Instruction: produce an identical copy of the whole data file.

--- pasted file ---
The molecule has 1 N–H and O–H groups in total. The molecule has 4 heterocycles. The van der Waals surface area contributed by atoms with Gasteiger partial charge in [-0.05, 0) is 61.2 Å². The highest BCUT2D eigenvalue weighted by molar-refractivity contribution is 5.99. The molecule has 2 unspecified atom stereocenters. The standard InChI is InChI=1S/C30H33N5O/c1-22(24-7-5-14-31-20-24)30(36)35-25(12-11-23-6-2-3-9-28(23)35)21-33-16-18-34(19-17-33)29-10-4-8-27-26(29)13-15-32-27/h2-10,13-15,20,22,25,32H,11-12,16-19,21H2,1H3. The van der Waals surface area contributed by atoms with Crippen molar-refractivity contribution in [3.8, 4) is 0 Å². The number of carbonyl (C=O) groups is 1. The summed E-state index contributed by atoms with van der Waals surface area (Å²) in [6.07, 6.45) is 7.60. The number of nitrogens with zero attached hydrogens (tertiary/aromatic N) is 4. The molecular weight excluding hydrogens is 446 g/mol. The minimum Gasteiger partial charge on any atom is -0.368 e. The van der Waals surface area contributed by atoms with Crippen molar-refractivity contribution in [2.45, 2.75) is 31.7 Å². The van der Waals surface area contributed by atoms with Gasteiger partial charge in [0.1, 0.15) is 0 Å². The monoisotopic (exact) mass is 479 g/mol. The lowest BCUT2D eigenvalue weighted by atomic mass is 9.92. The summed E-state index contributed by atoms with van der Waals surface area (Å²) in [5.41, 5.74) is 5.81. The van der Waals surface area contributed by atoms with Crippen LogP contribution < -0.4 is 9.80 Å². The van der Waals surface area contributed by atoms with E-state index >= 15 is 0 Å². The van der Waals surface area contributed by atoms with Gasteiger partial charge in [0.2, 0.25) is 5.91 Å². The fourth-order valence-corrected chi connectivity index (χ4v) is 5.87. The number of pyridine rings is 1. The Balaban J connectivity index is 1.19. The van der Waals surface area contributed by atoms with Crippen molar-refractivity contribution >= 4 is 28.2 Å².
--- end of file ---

The molecule has 1 N–H and O–H groups in total. The molecule has 4 heterocycles. The van der Waals surface area contributed by atoms with Gasteiger partial charge in [-0.05, 0) is 61.2 Å². The highest BCUT2D eigenvalue weighted by molar-refractivity contribution is 5.99. The molecule has 2 unspecified atom stereocenters. The standard InChI is InChI=1S/C30H33N5O/c1-22(24-7-5-14-31-20-24)30(36)35-25(12-11-23-6-2-3-9-28(23)35)21-33-16-18-34(19-17-33)29-10-4-8-27-26(29)13-15-32-27/h2-10,13-15,20,22,25,32H,11-12,16-19,21H2,1H3. The van der Waals surface area contributed by atoms with Crippen molar-refractivity contribution in [3.8, 4) is 0 Å². The number of carbonyl (C=O) groups is 1. The summed E-state index contributed by atoms with van der Waals surface area (Å²) in [6.07, 6.45) is 7.60. The number of nitrogens with zero attached hydrogens (tertiary/aromatic N) is 4. The molecular weight excluding hydrogens is 446 g/mol. The minimum Gasteiger partial charge on any atom is -0.368 e. The van der Waals surface area contributed by atoms with Crippen molar-refractivity contribution in [2.45, 2.75) is 31.7 Å². The van der Waals surface area contributed by atoms with Gasteiger partial charge in [0.1, 0.15) is 0 Å². The monoisotopic (exact) mass is 479 g/mol. The lowest BCUT2D eigenvalue weighted by atomic mass is 9.92. The summed E-state index contributed by atoms with van der Waals surface area (Å²) in [5.41, 5.74) is 5.81. The van der Waals surface area contributed by atoms with Crippen LogP contribution < -0.4 is 9.80 Å². The van der Waals surface area contributed by atoms with E-state index >= 15 is 0 Å². The van der Waals surface area contributed by atoms with Gasteiger partial charge in [0.2, 0.25) is 5.91 Å². The fourth-order valence-corrected chi connectivity index (χ4v) is 5.87. The number of pyridine rings is 1. The Balaban J connectivity index is 1.19. The van der Waals surface area contributed by atoms with Crippen molar-refractivity contribution >= 4 is 28.2 Å².